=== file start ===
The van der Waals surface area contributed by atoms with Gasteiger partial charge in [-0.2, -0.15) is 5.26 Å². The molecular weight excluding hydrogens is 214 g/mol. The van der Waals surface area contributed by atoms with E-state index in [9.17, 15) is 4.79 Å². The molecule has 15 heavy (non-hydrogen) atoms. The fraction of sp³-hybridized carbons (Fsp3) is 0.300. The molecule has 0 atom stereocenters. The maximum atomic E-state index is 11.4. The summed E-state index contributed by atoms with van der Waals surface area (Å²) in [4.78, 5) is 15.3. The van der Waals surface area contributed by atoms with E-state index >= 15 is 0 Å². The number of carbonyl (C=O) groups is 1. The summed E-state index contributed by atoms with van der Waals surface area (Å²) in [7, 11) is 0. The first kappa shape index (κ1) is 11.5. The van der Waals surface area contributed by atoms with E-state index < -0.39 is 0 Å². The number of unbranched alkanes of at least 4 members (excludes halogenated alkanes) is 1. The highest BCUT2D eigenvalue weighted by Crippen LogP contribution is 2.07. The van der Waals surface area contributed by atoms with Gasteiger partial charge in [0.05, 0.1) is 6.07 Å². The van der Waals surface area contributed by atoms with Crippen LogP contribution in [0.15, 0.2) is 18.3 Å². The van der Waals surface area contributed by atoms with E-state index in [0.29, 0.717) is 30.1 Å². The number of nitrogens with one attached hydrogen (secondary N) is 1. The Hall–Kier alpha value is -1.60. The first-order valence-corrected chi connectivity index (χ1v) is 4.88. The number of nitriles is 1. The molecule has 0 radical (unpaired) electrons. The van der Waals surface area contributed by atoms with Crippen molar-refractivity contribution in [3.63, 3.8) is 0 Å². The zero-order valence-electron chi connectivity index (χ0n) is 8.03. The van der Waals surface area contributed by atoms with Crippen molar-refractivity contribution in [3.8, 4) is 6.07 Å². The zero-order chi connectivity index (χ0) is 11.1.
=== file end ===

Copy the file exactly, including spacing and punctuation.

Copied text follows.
The van der Waals surface area contributed by atoms with Gasteiger partial charge in [-0.2, -0.15) is 5.26 Å². The molecular weight excluding hydrogens is 214 g/mol. The van der Waals surface area contributed by atoms with E-state index in [9.17, 15) is 4.79 Å². The molecule has 15 heavy (non-hydrogen) atoms. The fraction of sp³-hybridized carbons (Fsp3) is 0.300. The molecule has 0 atom stereocenters. The maximum atomic E-state index is 11.4. The summed E-state index contributed by atoms with van der Waals surface area (Å²) in [4.78, 5) is 15.3. The van der Waals surface area contributed by atoms with E-state index >= 15 is 0 Å². The number of carbonyl (C=O) groups is 1. The summed E-state index contributed by atoms with van der Waals surface area (Å²) in [7, 11) is 0. The first kappa shape index (κ1) is 11.5. The van der Waals surface area contributed by atoms with E-state index < -0.39 is 0 Å². The number of unbranched alkanes of at least 4 members (excludes halogenated alkanes) is 1. The highest BCUT2D eigenvalue weighted by Crippen LogP contribution is 2.07. The van der Waals surface area contributed by atoms with Gasteiger partial charge in [0.05, 0.1) is 6.07 Å². The van der Waals surface area contributed by atoms with Crippen LogP contribution in [0.15, 0.2) is 18.3 Å². The van der Waals surface area contributed by atoms with E-state index in [0.29, 0.717) is 30.1 Å². The number of nitrogens with one attached hydrogen (secondary N) is 1. The Hall–Kier alpha value is -1.60. The first-order valence-corrected chi connectivity index (χ1v) is 4.88. The number of nitriles is 1. The molecule has 0 radical (unpaired) electrons. The van der Waals surface area contributed by atoms with Crippen molar-refractivity contribution in [3.63, 3.8) is 0 Å². The zero-order valence-electron chi connectivity index (χ0n) is 8.03. The van der Waals surface area contributed by atoms with Crippen molar-refractivity contribution in [3.8, 4) is 6.07 Å². The zero-order chi connectivity index (χ0) is 11.1.